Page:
Samsara contains no words, no actors, no narrative.

Shot over the course of five years, visiting twenty five countries sitting on five continents, Baraka director Ron Fricke offers up a visually magnificent documentary to make Attenborough weep, washed down with a big fat dose of perspective.

A stunning, access-all-areas pass to our beautiful, freaky planet, Samsara was given loving treatment by shooting solely on 70mm film. Every single shot is a feast or curse for the eyes, whether wandering through Arizona’s Antelope Canyon or staring a slaughterhouse factory line in the face. Omitting Attenborough-like voice over, Samsara leaves the audience to attach their own commentary to the images, assisted only by a hypnotizing score. It’s the first film Fricke has released since the similarly epic Baraka (1992) and Koyaanisqatsi (1982), which followed the same non-linear, narratorless format. Fricke subverts expectation of documentary style, cutting the fat and leaving only the raw meat of his subject matter exposed (sometimes literally).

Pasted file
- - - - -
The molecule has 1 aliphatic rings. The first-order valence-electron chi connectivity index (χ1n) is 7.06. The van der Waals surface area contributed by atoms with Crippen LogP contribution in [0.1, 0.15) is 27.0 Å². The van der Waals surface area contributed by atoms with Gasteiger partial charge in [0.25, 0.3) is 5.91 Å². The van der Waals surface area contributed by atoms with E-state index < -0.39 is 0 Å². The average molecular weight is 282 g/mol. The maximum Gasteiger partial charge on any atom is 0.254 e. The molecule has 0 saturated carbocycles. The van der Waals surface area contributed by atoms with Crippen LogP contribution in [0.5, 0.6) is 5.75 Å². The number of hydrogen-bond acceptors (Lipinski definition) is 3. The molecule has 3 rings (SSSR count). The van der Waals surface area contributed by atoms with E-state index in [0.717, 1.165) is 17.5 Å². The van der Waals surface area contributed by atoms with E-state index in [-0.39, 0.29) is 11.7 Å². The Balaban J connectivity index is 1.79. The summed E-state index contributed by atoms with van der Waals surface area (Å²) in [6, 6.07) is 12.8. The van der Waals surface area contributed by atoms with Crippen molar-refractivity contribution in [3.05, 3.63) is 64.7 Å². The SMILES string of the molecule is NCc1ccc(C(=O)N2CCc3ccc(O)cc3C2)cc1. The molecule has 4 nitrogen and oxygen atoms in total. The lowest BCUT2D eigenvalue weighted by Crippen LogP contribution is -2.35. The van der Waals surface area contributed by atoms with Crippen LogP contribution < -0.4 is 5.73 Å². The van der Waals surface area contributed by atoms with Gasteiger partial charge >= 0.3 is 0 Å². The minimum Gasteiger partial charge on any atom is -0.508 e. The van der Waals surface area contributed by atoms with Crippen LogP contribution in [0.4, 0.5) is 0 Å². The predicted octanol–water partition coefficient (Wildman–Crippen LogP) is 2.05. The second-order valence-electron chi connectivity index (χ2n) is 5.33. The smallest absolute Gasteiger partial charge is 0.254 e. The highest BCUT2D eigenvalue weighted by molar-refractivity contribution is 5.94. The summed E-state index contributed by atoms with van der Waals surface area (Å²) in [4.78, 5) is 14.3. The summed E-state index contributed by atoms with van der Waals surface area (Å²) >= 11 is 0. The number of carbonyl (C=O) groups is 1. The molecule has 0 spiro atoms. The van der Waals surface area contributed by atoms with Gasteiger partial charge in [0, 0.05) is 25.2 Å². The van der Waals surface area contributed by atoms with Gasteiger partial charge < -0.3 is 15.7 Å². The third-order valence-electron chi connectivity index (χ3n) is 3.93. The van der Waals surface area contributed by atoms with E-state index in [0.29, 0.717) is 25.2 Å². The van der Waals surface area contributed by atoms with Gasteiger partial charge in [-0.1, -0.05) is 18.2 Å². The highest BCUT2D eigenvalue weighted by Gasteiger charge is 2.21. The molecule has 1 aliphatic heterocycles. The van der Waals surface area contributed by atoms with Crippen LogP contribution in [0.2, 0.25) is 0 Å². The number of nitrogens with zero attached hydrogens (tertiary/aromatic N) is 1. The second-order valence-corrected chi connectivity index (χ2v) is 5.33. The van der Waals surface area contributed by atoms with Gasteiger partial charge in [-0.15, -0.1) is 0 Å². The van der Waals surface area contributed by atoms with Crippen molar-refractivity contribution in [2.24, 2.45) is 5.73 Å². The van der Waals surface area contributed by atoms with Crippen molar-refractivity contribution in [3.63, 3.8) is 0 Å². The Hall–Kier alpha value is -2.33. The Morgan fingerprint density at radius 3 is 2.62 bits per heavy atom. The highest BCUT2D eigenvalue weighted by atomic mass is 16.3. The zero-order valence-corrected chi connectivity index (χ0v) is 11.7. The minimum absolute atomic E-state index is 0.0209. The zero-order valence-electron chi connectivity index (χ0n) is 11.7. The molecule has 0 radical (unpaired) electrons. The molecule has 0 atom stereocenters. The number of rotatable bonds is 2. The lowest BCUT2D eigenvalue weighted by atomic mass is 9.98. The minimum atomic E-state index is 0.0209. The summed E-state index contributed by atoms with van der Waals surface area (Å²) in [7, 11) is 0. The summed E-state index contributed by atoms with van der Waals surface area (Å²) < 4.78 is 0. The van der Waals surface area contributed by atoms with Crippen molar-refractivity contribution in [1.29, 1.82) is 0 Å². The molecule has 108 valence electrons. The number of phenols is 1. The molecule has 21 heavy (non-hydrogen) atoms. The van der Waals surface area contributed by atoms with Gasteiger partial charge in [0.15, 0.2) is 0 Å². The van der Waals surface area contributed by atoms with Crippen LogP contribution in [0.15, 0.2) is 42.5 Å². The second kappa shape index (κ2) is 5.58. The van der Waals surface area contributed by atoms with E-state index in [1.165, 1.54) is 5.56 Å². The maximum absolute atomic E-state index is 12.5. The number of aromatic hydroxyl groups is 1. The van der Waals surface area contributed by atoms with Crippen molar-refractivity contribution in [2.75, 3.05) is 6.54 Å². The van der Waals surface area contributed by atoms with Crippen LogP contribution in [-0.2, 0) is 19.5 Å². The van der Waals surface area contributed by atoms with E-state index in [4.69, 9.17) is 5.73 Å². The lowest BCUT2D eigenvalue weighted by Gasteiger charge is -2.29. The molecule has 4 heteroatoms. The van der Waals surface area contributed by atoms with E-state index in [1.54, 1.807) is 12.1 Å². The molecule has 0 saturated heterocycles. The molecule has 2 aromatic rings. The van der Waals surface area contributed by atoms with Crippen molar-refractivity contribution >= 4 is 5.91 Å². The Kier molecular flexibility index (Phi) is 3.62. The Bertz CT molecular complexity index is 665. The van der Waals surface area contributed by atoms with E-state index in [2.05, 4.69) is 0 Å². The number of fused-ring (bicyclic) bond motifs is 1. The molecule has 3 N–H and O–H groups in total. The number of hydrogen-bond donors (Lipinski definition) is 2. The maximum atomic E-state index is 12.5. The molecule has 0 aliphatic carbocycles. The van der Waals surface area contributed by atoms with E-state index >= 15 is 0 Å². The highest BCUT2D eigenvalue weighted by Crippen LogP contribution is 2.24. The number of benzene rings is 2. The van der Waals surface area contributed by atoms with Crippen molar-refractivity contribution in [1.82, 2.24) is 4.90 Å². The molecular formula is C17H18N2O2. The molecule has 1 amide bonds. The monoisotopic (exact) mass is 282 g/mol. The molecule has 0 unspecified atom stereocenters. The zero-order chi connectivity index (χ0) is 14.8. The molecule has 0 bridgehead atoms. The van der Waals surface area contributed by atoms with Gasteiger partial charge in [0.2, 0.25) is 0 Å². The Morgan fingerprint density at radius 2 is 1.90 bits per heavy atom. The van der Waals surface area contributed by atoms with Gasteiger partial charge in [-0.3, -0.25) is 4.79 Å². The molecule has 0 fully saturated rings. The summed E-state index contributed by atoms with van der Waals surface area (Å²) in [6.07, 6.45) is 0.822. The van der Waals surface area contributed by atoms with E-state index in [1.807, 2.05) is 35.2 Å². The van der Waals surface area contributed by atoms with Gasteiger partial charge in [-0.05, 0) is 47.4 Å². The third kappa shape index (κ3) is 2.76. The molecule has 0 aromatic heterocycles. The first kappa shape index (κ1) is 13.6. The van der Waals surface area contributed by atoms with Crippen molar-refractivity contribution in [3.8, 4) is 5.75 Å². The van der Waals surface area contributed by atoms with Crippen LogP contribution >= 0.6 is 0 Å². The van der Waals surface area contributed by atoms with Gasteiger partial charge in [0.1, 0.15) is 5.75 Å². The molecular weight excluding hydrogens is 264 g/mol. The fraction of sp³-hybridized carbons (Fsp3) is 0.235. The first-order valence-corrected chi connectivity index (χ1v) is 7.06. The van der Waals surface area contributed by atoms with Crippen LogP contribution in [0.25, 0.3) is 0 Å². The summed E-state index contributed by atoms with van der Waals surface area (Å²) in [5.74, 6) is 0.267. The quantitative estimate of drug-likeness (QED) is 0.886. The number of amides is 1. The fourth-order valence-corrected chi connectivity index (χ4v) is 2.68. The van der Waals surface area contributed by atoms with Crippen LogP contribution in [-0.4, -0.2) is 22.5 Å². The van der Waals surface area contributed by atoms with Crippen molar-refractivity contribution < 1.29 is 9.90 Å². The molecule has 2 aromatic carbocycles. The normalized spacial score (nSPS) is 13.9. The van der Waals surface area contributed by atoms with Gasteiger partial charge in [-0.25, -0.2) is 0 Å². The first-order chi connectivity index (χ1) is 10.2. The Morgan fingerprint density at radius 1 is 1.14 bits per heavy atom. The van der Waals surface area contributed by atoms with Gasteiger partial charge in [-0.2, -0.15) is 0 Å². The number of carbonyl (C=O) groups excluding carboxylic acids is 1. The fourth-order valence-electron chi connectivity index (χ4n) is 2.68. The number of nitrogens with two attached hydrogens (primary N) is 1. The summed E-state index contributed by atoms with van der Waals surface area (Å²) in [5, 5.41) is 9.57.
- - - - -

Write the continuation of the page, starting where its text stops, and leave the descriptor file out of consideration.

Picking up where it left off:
In Samsara, Fricke employs his signature style to attach an old, sacred concept to the modern world. ‘Samsara’ is an ancient Sanskrit word used to describe a cyclical process of life, death and rebirth; humanity stuck in a vicious cycle of reincarnation. Fricke presents his personal view of ‘samsara’ on a global scale, handpicked moments of new life and decay, splicing shots of newborn baptisms with the ravages of the New Orleans floods.

Among sprawling time lapses of unbelievable places you’ll absolutely never get to visit, Fricke puts both mind-blowing environments and the messed-up nature of human consumption under his 70mm microscope, occasionally pausing for brief moments of human connection. Lingering close ups bring us face to face with fellow humans we might not always encounter, unless you’re tight with the CPDRC Dancing Inmates of the Philippines’ Cebu Province or the Thai Ladyboys of Cascade Bar.

Samsara gently nudges us to take a huge gulp of perspective and appreciate the fragility of our bro Planet Earth.

*** out of five stars


Samsara is out now on Blu-Ray, DVD and digital download

Tell Us What You Think